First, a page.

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What are the different types of nuclear reactions?

Nuclear reactions Nuclear fission Nuclear fusion Nuclear reactor Nuclear Reaction definition While studying radioactivity,we have seen that an α-particle is emitted from radium-226 and radon-222 is obtained. This nuclear is change is represented by the following equation: Such an equation represents a nuclear reaction. Above mentioned nuclear reaction takes place on its own accord. However, it was Rutherford who, first of ...

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Nuclear reactor:Definition,types and components

What is nuclear reactor?How does it works ? In a nuclear power station the reactor plays the same part as does furnace in a thermal power station. In a furnace, coil or oil is burnt to produce heat, while in a reactor fission reaction produces heat. When fission takes place in the atom of uranium or another heavy atom, then ...

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Atmospheric pressure at sea level:Definition,formula & applications

Atmospheric Pressure The Earth is surrounded by a cover of air called atmosphere. It extends to a few hundred kilometers above sea level. Just as certain sea creatures live at the bottom of ocean, we live at the bottom of a huge ocean of air. Air is a mixture of gases. The density of air in the atmosphere is not ...

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Pascal’s principle (law): formula,applications & examples in real life

What is Pascal’s Law and how do we use it? An external force applied on the surface of a liquid increases the liquid pressure at the surface of the liquid. This increase in liquid pressure in transmitted equally in all directions and to the walls of the container in which it is filled. This result is called Pascal’s law which ...

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Total internal reflection examples and applications

Total internal reflection

What is total internal reflection? When a ray of light travelling in denser medium enters into a rarer medium, it bends away from the normal. If the angle of incidence ‘i’ increases’ the angle of refraction ‘r’ also increases. For a particular value of the angle of incidence, the angle of refraction becomes 90°. The angle of incidence, that cause ...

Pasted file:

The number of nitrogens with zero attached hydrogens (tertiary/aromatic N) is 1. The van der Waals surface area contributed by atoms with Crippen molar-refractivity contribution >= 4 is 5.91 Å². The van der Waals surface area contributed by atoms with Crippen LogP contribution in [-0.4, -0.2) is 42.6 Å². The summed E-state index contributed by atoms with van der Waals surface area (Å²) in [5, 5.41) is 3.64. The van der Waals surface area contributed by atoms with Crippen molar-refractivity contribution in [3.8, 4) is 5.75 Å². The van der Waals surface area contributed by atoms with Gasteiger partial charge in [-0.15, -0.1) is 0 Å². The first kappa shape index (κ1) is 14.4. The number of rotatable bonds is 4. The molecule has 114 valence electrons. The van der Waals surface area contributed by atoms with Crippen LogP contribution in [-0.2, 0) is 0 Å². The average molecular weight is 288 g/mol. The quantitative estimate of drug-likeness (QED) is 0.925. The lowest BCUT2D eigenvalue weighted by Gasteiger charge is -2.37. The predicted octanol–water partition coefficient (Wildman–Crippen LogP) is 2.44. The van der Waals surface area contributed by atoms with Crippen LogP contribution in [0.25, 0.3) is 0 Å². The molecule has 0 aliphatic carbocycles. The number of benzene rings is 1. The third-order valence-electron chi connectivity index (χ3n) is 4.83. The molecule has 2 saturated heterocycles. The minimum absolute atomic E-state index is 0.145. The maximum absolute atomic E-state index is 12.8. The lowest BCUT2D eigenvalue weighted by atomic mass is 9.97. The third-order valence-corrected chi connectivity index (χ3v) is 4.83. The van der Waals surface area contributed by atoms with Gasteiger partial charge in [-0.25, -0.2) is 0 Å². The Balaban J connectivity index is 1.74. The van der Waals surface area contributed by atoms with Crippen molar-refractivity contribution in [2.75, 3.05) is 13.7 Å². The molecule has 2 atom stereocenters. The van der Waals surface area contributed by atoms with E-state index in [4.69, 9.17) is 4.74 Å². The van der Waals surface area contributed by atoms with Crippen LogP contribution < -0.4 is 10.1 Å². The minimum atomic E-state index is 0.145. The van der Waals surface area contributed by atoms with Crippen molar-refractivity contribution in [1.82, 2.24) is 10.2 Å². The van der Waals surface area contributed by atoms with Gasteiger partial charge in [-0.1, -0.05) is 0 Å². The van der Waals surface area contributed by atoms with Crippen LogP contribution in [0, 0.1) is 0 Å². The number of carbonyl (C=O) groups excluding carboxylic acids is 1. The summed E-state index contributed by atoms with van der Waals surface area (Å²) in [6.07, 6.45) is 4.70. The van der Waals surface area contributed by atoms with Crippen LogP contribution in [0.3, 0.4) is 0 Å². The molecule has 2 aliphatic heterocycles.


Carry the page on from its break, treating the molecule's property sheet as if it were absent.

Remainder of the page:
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Difference between forward and reverse biasing of semiconductor diode?

Forward Biasing definition The bias a diode,you apply a dc voltage across it. Forward bias is the condition that allows current through the pn  junction. A dc voltage source connected by conductive material (contacts and wire) across a diode in the direction to produce forward bias. This external bias voltage is designed as V BIAS. The resistor limits the forward current to a ...

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What is difference between step up and step down transformer?

Step up transformer: If (Ns greater than NP) and (Vs is greater Vp) such a transformer in which voltage across secondary is greater than the primary voltage is called a step up transformer.A step up transformer has more turns in its secondary winding than its primary winding and is used to increase the ac voltage. The turns ratio for a step up ...

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what is Difference between induced emf and induced current?

  Induced EMF and Induced Current There are many ways to produced induced emf figure illustrated one of them. Consider a straight piece of wire of length l placed in the magnetic field of a permanent magnet. The wire is connected to a sensitive galvanometer. This forms a closed path or loop without any battery. In beginning when the loop  ...

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what is magnetic flux density?-definition & formula

Magnetic Flux (Φ) definition The group of force lines going from the north pole to the south pole of a magnet is called the magnetic flux, symbolized by Φ (the Greek letter phi). The number of lines of force in a magnetic field determines the value of the flux. The more lines of force, the greater the flux and the stronger the ...

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Magnetic hysteresis loop for ferromagnetic materials

Hysteresis Loop definition To investigate a ferromagnetic material, a bar of that material such as iron is placed in an alternating current solenoid. When the alternating current is at its positive peak value, its fully magnetises the specimen in one direction and when the current is at its negative peak, it fully magnetises it in opposite direction. Thus as the ...

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